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Great Weather Helps With Late Harvest

“My gut feel is the biggest amount of those acres have probably disappeared.”


Two giant green combines pull out of the cornfield at the junction of highways 23 and 3 after dumping their overflowing hoppers of golden kernels.

It’s still too wet, says one of the combine operators from the Rosebank Hutterite Colony.

It’s the same story for much of the corn around the province. However, the recent warm, dry weather has seen corn moisture levels come down – and mould levels go up.

Those same above-normal temperatures – some days in the double digits – have been a blessing for farmers trying to finish up harvesting soybeans, sunflowers, flax and even canola and some cereal crops.


As of Nov. 9 there were 474,000 acres of crop left to harvest in Manitoba, according to Craig Thomson, vice-president of insurance operations with the Manitoba Agricultural Services Corporation (MASC).

“Since then we’ve had some remarkably good weather and I think significant progress has been made this week,” he said in an interview Nov. 13. “My gut feel is the biggest amount of those acres have probably disappeared.”

With good weather forecast to continue this week there’s a chance it will still get combined. Some of those who have put the combine away will be busy applying anhydrous ammonia.

Most of Manitoba’s sunflowers are now in the bin, said Anastasia Kubinec, Manitoba Agriculture, Food and Rural Initiatives’ (MAFRI) oilseed specialist.

“Talking to some of the sunflower association directors 80 to 90 per cent of sunflowers have come off in the past week,” Kubinec said in an interview Nov. 12. “Things are looking good.”

Yields and quality vary.

“In some areas it’s the best crop they’ve ever had and in other areas there’s so much sclerotinia (head rot) it’s one of the poorest crops they’ve ever had,” she said. “I think the further west you go the crops are exceptional. They had less head rot.”

Sclerotinia, known as white mould in soybeans, was severe in a few soybean crops, but fortunately most were not that badly damaged, said MAFRI’s Brent Reid. He estimates 95 per cent of the province’s soybeans are harvested. There are still soybeans out in the Whitemouth and Lac du Bonnet areas because of wet field conditions.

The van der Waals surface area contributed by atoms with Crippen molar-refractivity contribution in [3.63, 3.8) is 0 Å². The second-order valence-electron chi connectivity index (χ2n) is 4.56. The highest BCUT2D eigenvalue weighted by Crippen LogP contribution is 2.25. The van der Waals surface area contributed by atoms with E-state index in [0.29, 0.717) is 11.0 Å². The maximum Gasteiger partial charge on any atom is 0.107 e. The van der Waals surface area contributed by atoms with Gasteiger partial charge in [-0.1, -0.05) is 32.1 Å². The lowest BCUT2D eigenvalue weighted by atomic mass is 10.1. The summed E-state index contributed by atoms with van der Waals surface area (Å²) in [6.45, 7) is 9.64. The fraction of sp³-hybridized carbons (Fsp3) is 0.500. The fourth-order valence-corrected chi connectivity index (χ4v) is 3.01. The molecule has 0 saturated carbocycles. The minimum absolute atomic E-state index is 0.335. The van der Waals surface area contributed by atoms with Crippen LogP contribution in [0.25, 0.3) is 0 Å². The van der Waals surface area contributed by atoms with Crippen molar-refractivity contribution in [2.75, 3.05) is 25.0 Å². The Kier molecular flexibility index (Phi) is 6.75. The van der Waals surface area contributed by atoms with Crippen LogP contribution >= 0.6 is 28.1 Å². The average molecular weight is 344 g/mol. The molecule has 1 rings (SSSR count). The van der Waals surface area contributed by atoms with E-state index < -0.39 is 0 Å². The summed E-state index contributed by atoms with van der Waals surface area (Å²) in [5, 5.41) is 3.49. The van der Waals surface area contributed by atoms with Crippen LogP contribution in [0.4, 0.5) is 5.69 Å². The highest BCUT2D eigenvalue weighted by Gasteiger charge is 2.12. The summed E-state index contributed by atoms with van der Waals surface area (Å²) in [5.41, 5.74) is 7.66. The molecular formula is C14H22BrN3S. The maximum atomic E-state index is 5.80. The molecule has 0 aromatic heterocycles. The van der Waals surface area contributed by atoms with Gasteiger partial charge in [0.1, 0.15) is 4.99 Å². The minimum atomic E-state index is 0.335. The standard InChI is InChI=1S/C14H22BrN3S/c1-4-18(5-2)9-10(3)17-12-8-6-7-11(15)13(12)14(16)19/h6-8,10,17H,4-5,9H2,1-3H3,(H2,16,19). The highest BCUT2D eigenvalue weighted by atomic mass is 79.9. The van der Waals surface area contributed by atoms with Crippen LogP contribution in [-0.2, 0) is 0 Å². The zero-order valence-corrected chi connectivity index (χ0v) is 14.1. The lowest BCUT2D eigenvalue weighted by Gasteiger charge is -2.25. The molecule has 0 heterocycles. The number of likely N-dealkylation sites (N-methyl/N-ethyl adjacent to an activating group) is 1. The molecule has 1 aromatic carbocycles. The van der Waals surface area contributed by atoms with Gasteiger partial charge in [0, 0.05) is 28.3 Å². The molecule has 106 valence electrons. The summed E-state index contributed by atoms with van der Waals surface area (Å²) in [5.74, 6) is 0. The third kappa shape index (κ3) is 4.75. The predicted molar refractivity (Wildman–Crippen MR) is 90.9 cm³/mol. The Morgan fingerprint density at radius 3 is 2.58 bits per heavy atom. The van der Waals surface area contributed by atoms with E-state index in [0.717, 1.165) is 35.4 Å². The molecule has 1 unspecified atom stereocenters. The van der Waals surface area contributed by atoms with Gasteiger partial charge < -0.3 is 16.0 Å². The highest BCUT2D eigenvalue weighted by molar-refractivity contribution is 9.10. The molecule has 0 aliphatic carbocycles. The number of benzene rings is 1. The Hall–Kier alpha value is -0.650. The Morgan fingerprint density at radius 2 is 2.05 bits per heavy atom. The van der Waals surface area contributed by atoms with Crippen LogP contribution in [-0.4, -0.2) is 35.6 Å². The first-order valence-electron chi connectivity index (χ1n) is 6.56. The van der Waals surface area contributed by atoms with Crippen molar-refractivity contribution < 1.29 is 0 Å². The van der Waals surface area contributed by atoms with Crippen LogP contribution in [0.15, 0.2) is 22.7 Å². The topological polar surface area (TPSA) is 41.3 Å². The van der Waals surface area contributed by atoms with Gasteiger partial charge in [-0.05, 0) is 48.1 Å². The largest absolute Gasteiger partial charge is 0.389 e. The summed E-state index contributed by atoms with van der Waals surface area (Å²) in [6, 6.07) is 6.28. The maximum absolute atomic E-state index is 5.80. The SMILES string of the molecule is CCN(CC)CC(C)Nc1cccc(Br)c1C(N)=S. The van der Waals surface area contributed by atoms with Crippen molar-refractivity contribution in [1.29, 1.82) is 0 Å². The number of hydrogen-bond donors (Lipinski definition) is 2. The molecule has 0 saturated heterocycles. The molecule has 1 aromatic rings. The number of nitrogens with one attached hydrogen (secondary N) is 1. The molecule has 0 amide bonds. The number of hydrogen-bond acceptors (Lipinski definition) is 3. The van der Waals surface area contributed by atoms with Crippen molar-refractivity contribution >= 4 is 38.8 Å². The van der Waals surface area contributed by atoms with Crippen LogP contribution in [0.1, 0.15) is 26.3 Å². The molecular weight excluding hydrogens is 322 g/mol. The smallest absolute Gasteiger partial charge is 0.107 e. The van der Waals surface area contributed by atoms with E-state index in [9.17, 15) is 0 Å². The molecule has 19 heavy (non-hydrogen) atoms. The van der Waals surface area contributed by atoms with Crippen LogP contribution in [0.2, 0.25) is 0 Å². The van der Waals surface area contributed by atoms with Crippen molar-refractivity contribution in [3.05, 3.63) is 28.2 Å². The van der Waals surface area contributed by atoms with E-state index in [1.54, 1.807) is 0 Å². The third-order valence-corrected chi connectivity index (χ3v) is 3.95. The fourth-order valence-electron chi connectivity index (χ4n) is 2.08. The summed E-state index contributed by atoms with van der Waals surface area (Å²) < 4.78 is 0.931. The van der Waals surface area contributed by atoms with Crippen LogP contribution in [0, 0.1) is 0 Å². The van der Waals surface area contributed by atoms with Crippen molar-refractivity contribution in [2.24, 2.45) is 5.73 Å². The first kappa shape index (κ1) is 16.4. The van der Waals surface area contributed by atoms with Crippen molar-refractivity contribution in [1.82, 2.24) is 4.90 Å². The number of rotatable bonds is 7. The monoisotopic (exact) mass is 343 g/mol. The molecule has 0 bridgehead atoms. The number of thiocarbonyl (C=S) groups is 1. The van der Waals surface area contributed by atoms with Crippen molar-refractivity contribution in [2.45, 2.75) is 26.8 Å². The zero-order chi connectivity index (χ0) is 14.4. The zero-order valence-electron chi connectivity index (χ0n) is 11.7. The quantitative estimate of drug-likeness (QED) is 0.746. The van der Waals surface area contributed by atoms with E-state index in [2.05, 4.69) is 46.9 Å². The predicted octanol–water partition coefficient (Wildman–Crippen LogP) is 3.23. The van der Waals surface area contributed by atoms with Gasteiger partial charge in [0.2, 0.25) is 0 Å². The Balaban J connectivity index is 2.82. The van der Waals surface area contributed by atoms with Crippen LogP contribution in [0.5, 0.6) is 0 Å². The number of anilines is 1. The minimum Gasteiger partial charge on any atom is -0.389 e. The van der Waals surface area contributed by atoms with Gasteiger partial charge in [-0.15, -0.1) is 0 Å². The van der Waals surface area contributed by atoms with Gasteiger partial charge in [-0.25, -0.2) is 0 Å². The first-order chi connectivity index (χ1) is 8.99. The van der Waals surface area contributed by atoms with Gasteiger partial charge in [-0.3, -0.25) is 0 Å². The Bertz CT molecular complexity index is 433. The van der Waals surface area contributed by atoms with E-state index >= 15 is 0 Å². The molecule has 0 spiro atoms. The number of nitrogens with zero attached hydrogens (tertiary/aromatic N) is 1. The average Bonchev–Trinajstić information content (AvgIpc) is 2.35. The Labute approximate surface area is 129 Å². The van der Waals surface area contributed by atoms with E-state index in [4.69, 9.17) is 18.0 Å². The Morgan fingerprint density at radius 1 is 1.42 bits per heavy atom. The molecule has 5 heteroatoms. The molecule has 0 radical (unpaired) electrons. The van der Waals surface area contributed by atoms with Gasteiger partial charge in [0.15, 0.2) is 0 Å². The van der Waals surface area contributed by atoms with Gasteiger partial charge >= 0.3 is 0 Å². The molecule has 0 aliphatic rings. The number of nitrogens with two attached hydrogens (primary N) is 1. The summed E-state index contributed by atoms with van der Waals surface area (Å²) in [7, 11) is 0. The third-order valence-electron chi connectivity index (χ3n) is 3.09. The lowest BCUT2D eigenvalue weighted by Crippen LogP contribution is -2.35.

“There certainly was a better soybean crop out there than we were thinking there might be,” he said.


While some farmers harvested up to 50 bushels an acre, Reid expects the provincial average to be around 30, despite a cool spring, followed by a cool, wet summer.

One of the lessons learned this growing season is that any extra stress delays the crop’s maturity, he said.

The recent good weather allowed farmers to clean up most of the unharvested canola and flax too, Kubinec said. And a lot of it was coming off dry. One farmer’s flax was testing five or six per cent moisture, she said. Ten per cent is considered dry.

Grain corn will account for most of the unharvested crop, but it’s disappearing too. Most of the cornfields appraised by MASC so far have been written off because of excess mould, Thomson said. However, he added there’s mouldy corn that is still worth harvesting.

As of last week Husky Energy’s Minnedosa ethanol plant, had not received enough mouldy corn to assess its suitability, spokesman Graham White said in an e-mail.

“We are hoping to have the sample size we need by next week and then we can begin the testing process,” he said.

Mouldy corn could adversely affect distillers dried grains – the byproduct from the ethanol-making process – that’s fed to livestock.

The amount of mould in corn varies around the province, said Wilt Billing, an agronomist, with Pioneer Hi-Bred.

“But the vast majority of the mould doesn’t contain mycotoxins so it’s safe to feed,” he said. “Farmers who plan to feed their corn should have it tested first.”

Of the 17 cobs taken from four locations by MAFRI’s John McGregor, all were infected with cladosporium mould, which doesn’t produce toxins. Three cobs had fusarium, which under some conditions can produce vomitoxin (DON). Four cobs had mucor mould, which if inhaled may cause mycotic abortions in a small percentage of susceptible animals.

Based on the results so far, most of the corn mould is not toxic, however, it may reduce the nutritional livestock feeding value by an estimated 10 to 15 per cent, McGregor said in an e-mail.

One farmer’s corn tested 0.2 ppm for vomitoxin, less than 2.0 ppb (parts per billion) for aflatoxin and less that 20 ppb for zearalone, he added. At these levels the corn is suitable as a feed for hogs and ruminants.

[email protected]PINK IS NOT PRETTY: These kernels of corn are stained pink due to stress and the nutritional value is not affected, according to Wilt Billing of Pioneer Hi-Bred. However, there is mould present lower in the kernels.

About the author


Allan Dawson

Allan Dawson is a reporter with the Manitoba Co-operator based near Miami, Man. Covering agriculture since 1980, Dawson has spent most of his career with the Co-operator except for several years with Farmers’ Independent Weekly and before that a Morden-Winkler area radio station.



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